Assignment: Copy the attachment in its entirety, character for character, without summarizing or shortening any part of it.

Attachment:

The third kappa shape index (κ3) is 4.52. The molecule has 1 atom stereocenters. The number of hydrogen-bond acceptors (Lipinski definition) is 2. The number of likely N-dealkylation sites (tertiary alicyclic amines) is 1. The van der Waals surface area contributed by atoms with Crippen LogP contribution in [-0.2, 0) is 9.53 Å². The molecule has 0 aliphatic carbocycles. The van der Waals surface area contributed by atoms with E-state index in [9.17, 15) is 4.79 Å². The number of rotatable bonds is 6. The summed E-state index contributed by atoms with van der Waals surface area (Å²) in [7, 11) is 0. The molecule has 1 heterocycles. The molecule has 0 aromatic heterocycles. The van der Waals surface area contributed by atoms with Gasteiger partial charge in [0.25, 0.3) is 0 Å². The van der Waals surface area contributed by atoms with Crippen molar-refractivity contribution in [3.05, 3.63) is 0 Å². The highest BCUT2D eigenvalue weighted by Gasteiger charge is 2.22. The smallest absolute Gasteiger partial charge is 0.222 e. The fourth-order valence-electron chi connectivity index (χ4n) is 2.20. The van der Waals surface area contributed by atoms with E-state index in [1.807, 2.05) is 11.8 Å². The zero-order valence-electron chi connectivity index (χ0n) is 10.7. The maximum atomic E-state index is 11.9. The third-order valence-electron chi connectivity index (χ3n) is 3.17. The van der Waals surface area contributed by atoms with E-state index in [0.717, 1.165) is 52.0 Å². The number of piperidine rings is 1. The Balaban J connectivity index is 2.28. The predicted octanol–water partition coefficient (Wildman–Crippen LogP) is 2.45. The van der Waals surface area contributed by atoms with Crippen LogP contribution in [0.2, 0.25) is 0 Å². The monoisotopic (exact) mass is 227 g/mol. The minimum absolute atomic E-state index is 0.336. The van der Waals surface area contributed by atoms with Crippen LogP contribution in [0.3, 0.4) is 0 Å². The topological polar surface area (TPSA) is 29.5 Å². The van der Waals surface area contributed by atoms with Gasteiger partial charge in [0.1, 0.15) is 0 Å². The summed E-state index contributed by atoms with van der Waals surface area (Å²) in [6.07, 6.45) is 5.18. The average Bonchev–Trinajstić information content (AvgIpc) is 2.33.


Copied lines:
The third kappa shape index (κ3) is 4.52. The molecule has 1 atom stereocenters. The number of hydrogen-bond acceptors (Lipinski definition) is 2. The number of likely N-dealkylation sites (tertiary alicyclic amines) is 1. The van der Waals surface area contributed by atoms with Crippen LogP contribution in [-0.2, 0) is 9.53 Å². The molecule has 0 aliphatic carbocycles. The van der Waals surface area contributed by atoms with E-state index in [9.17, 15) is 4.79 Å². The number of rotatable bonds is 6. The summed E-state index contributed by atoms with van der Waals surface area (Å²) in [7, 11) is 0. The molecule has 1 heterocycles. The molecule has 0 aromatic heterocycles. The van der Waals surface area contributed by atoms with Gasteiger partial charge in [0.25, 0.3) is 0 Å². The van der Waals surface area contributed by atoms with Crippen molar-refractivity contribution in [3.05, 3.63) is 0 Å². The highest BCUT2D eigenvalue weighted by Gasteiger charge is 2.22. The smallest absolute Gasteiger partial charge is 0.222 e. The fourth-order valence-electron chi connectivity index (χ4n) is 2.20. The van der Waals surface area contributed by atoms with E-state index in [1.807, 2.05) is 11.8 Å². The zero-order valence-electron chi connectivity index (χ0n) is 10.7. The maximum atomic E-state index is 11.9. The third-order valence-electron chi connectivity index (χ3n) is 3.17. The van der Waals surface area contributed by atoms with E-state index in [0.717, 1.165) is 52.0 Å². The number of piperidine rings is 1. The Balaban J connectivity index is 2.28. The predicted octanol–water partition coefficient (Wildman–Crippen LogP) is 2.45. The van der Waals surface area contributed by atoms with Crippen LogP contribution in [0.2, 0.25) is 0 Å². The monoisotopic (exact) mass is 227 g/mol. The minimum absolute atomic E-state index is 0.336. The van der Waals surface area contributed by atoms with Crippen LogP contribution in [0.3, 0.4) is 0 Å². The topological polar surface area (TPSA) is 29.5 Å². The van der Waals surface area contributed by atoms with Gasteiger partial charge in [0.1, 0.15) is 0 Å². The summed E-state index contributed by atoms with van der Waals surface area (Å²) in [6.07, 6.45) is 5.18. The average Bonchev–Trinajstić information content (AvgIpc) is 2.33.